Many hockey supporters just love bodychecks. We can all agree that there are few things better in life than a really good, hard, and clean hit. But a body check that impacts the wrong place can cause devastating damage. A new study now recommends youth hockey leagues ban bodychecks entirely.
Dr. Charles Tator is a Canadian neurosurgeon and has recently published a study on post-concussion symptoms caused by brain injuries playing hockey.
In the study, he calls for bodychecking to be banned in minor hockey until the players are 18 years old.
“The brains of 16- and 17-year-old hockey players are still too vulnerable,” Dr. Charles Tator said in an interview with TSN. “We are seeing that too many players are suffering the effects of brain trauma from permitted bodychecking, and in some cases, the symptoms can be there forever.”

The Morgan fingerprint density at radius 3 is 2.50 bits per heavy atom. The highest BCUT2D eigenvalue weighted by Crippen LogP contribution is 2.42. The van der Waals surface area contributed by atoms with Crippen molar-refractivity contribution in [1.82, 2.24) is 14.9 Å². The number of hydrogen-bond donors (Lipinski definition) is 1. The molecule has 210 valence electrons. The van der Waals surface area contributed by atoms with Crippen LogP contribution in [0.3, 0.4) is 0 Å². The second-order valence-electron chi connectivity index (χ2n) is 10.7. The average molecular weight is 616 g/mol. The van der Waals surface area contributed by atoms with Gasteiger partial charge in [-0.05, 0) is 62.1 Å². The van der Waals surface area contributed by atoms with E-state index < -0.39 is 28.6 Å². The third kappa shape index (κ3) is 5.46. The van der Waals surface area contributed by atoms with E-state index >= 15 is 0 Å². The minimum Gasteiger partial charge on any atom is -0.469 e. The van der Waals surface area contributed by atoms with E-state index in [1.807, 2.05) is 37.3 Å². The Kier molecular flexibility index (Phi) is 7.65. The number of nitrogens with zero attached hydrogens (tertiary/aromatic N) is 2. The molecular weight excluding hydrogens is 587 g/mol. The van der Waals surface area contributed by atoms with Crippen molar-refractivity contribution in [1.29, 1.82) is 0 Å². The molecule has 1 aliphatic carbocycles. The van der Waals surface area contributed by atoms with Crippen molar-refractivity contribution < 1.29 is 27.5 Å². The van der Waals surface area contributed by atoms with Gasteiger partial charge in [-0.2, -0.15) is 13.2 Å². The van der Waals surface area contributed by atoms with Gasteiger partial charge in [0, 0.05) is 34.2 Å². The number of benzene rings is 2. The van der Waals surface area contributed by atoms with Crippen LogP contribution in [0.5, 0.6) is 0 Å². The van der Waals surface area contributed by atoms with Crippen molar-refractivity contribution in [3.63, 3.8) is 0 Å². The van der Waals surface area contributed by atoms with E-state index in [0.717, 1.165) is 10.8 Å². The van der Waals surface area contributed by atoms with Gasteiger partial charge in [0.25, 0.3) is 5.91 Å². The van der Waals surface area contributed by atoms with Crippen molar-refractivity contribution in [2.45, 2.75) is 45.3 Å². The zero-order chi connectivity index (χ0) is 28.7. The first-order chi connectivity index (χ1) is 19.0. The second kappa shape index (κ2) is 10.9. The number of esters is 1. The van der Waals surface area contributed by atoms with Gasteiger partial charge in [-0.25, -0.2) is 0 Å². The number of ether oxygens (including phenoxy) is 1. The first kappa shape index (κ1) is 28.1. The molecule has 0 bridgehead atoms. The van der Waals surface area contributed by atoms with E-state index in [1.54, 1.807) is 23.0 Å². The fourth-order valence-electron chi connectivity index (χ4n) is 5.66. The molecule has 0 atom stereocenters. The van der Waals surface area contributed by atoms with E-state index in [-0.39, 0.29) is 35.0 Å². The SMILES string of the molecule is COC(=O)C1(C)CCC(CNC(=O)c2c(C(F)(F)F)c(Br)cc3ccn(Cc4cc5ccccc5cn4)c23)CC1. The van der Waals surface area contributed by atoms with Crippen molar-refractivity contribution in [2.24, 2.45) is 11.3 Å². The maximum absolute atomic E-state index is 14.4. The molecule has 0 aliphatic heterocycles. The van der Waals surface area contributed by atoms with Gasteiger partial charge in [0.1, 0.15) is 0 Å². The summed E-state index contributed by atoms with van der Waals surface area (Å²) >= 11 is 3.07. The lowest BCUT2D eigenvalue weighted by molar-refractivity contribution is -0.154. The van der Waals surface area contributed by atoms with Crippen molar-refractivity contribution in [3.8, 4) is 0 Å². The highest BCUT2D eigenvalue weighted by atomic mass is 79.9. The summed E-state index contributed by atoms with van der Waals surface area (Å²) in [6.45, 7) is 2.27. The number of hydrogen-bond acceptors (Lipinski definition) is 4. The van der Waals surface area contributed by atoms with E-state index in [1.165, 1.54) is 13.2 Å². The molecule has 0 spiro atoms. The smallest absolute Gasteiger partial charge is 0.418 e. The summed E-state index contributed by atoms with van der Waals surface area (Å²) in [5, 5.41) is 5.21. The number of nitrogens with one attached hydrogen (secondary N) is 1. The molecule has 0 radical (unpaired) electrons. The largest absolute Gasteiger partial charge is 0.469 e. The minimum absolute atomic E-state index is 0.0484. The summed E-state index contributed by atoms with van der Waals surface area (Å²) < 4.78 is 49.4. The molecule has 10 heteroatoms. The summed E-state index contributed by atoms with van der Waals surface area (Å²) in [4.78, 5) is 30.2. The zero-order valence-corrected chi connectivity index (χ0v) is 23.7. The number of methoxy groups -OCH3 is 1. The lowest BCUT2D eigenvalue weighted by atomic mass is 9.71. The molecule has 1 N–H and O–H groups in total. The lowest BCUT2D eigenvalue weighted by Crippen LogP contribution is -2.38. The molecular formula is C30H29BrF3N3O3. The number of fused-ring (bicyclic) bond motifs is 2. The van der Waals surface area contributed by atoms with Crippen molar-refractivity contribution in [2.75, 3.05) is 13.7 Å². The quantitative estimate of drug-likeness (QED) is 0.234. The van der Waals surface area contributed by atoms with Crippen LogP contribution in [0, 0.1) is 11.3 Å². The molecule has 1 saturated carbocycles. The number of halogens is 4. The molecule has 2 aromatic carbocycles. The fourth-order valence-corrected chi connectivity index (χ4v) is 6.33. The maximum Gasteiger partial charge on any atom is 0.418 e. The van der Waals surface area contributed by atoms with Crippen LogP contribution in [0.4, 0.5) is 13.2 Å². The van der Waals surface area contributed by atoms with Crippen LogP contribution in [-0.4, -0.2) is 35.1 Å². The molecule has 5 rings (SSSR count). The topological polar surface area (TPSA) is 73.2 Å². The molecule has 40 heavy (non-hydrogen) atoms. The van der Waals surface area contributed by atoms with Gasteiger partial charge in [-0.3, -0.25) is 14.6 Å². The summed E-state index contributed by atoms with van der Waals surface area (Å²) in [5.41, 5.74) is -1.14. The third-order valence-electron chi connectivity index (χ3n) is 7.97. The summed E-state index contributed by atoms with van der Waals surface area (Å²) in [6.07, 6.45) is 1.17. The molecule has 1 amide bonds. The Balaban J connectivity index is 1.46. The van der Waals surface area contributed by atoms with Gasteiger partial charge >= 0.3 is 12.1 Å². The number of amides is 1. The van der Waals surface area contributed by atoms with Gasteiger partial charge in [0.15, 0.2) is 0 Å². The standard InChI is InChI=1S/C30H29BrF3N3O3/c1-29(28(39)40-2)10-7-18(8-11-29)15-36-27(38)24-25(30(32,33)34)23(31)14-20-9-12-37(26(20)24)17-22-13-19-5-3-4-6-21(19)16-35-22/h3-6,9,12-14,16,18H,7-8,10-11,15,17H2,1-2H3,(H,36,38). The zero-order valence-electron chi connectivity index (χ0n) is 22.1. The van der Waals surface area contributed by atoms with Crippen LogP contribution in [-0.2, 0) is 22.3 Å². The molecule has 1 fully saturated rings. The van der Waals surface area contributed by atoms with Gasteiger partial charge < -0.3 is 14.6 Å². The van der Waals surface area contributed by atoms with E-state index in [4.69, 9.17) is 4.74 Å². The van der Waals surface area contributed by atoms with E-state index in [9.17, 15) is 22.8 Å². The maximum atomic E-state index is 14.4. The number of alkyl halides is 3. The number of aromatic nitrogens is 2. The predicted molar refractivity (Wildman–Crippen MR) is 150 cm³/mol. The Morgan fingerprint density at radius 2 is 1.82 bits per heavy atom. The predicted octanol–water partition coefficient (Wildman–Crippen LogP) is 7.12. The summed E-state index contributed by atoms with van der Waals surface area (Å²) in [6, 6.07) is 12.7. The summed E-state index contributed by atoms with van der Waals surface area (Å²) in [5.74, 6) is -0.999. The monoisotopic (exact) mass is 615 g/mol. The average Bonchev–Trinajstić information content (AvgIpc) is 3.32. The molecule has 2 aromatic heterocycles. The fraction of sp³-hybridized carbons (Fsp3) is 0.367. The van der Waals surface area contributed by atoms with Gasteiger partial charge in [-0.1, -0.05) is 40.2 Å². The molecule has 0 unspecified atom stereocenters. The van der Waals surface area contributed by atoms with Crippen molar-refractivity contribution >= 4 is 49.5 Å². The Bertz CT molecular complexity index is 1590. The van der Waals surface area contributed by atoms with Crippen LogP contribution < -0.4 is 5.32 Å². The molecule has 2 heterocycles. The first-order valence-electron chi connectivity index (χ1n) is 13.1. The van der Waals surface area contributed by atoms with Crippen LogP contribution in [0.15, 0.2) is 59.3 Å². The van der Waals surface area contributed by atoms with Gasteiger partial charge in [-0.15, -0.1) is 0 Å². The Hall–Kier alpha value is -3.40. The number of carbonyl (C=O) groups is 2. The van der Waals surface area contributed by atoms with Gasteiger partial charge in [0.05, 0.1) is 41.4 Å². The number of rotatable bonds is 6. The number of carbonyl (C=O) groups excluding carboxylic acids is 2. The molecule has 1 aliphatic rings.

The current age for bodychecking is now at 13-14, and he thinks that raising that age could save a lot of people from suffering severe damage.
“We show the potential to prevent 85 percent of bodycheck-caused concussions by raising the permissible bodychecking age from its current age of 13-14 to 18 years of age. There is also the potential to eliminate years of suffering from bodycheck-induced PCS.”
Dr. Tator said he understands that the study and suggestion will be contradicted and even ignored by players, teams, and parents. He, however, says that helmets and visors raised some angry voices when it was introduced.
“Each step in protecting players has met with resistance,” he said. “It’s expected because change is disruptive.”
Read more about the study here.